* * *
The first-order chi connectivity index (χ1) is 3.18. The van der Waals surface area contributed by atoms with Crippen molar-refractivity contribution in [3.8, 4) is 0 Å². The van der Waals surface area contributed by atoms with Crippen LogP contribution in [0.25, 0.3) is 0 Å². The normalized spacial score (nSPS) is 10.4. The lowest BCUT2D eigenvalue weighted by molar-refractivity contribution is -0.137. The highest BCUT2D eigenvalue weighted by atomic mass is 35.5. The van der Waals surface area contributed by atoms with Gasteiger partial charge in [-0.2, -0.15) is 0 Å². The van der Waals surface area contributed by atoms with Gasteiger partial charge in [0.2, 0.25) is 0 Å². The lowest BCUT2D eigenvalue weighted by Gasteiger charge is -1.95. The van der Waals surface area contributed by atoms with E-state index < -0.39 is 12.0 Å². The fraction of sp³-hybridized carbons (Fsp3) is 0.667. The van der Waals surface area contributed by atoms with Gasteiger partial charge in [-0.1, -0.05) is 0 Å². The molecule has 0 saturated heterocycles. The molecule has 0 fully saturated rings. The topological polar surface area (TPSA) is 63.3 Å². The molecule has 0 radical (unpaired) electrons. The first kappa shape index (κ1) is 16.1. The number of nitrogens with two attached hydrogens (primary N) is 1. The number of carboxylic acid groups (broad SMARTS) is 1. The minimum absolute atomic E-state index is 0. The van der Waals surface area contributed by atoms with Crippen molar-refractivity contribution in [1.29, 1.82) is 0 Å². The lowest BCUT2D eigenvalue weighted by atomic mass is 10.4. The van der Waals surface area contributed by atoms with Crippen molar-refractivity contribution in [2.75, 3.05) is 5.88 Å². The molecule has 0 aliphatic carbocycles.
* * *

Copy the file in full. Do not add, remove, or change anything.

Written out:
The first-order chi connectivity index (χ1) is 3.18. The van der Waals surface area contributed by atoms with Crippen molar-refractivity contribution in [3.8, 4) is 0 Å². The van der Waals surface area contributed by atoms with Crippen LogP contribution in [0.25, 0.3) is 0 Å². The normalized spacial score (nSPS) is 10.4. The lowest BCUT2D eigenvalue weighted by molar-refractivity contribution is -0.137. The highest BCUT2D eigenvalue weighted by atomic mass is 35.5. The van der Waals surface area contributed by atoms with Gasteiger partial charge in [-0.2, -0.15) is 0 Å². The van der Waals surface area contributed by atoms with Gasteiger partial charge in [0.2, 0.25) is 0 Å². The lowest BCUT2D eigenvalue weighted by Gasteiger charge is -1.95. The van der Waals surface area contributed by atoms with E-state index < -0.39 is 12.0 Å². The fraction of sp³-hybridized carbons (Fsp3) is 0.667. The van der Waals surface area contributed by atoms with Gasteiger partial charge in [-0.1, -0.05) is 0 Å². The molecule has 0 saturated heterocycles. The molecule has 0 fully saturated rings. The topological polar surface area (TPSA) is 63.3 Å². The molecule has 0 radical (unpaired) electrons. The first kappa shape index (κ1) is 16.1. The number of nitrogens with two attached hydrogens (primary N) is 1. The number of carboxylic acid groups (broad SMARTS) is 1. The minimum absolute atomic E-state index is 0. The van der Waals surface area contributed by atoms with Crippen molar-refractivity contribution in [1.29, 1.82) is 0 Å². The lowest BCUT2D eigenvalue weighted by atomic mass is 10.4. The van der Waals surface area contributed by atoms with Crippen molar-refractivity contribution in [2.75, 3.05) is 5.88 Å². The molecule has 0 aliphatic carbocycles.